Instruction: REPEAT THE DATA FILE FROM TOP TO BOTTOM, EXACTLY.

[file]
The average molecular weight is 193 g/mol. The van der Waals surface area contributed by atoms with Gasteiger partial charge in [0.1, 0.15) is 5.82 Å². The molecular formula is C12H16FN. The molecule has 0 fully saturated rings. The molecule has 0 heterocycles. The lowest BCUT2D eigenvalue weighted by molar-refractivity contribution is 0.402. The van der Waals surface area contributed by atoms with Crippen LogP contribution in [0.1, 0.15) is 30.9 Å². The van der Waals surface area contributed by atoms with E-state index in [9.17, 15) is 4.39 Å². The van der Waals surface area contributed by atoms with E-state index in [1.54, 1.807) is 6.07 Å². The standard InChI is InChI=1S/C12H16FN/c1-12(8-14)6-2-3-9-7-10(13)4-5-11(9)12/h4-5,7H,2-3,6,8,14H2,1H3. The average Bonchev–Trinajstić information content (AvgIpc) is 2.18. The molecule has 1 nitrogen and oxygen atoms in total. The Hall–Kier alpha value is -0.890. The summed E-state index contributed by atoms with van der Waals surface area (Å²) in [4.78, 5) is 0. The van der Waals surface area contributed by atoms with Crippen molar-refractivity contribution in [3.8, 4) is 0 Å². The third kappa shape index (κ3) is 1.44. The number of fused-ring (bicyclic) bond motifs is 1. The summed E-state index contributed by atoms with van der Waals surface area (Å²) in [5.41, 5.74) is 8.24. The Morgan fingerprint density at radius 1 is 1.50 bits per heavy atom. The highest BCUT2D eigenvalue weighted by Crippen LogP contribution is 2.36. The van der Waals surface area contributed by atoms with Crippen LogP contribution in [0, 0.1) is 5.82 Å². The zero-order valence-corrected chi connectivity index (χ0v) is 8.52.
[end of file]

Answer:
The average molecular weight is 193 g/mol. The van der Waals surface area contributed by atoms with Gasteiger partial charge in [0.1, 0.15) is 5.82 Å². The molecular formula is C12H16FN. The molecule has 0 fully saturated rings. The molecule has 0 heterocycles. The lowest BCUT2D eigenvalue weighted by molar-refractivity contribution is 0.402. The van der Waals surface area contributed by atoms with Crippen LogP contribution in [0.1, 0.15) is 30.9 Å². The van der Waals surface area contributed by atoms with E-state index in [9.17, 15) is 4.39 Å². The van der Waals surface area contributed by atoms with E-state index in [1.54, 1.807) is 6.07 Å². The standard InChI is InChI=1S/C12H16FN/c1-12(8-14)6-2-3-9-7-10(13)4-5-11(9)12/h4-5,7H,2-3,6,8,14H2,1H3. The average Bonchev–Trinajstić information content (AvgIpc) is 2.18. The molecule has 1 nitrogen and oxygen atoms in total. The Hall–Kier alpha value is -0.890. The summed E-state index contributed by atoms with van der Waals surface area (Å²) in [4.78, 5) is 0. The van der Waals surface area contributed by atoms with Crippen molar-refractivity contribution in [3.8, 4) is 0 Å². The third kappa shape index (κ3) is 1.44. The number of fused-ring (bicyclic) bond motifs is 1. The summed E-state index contributed by atoms with van der Waals surface area (Å²) in [5.41, 5.74) is 8.24. The Morgan fingerprint density at radius 1 is 1.50 bits per heavy atom. The highest BCUT2D eigenvalue weighted by Crippen LogP contribution is 2.36. The van der Waals surface area contributed by atoms with Crippen LogP contribution in [0, 0.1) is 5.82 Å². The zero-order valence-corrected chi connectivity index (χ0v) is 8.52.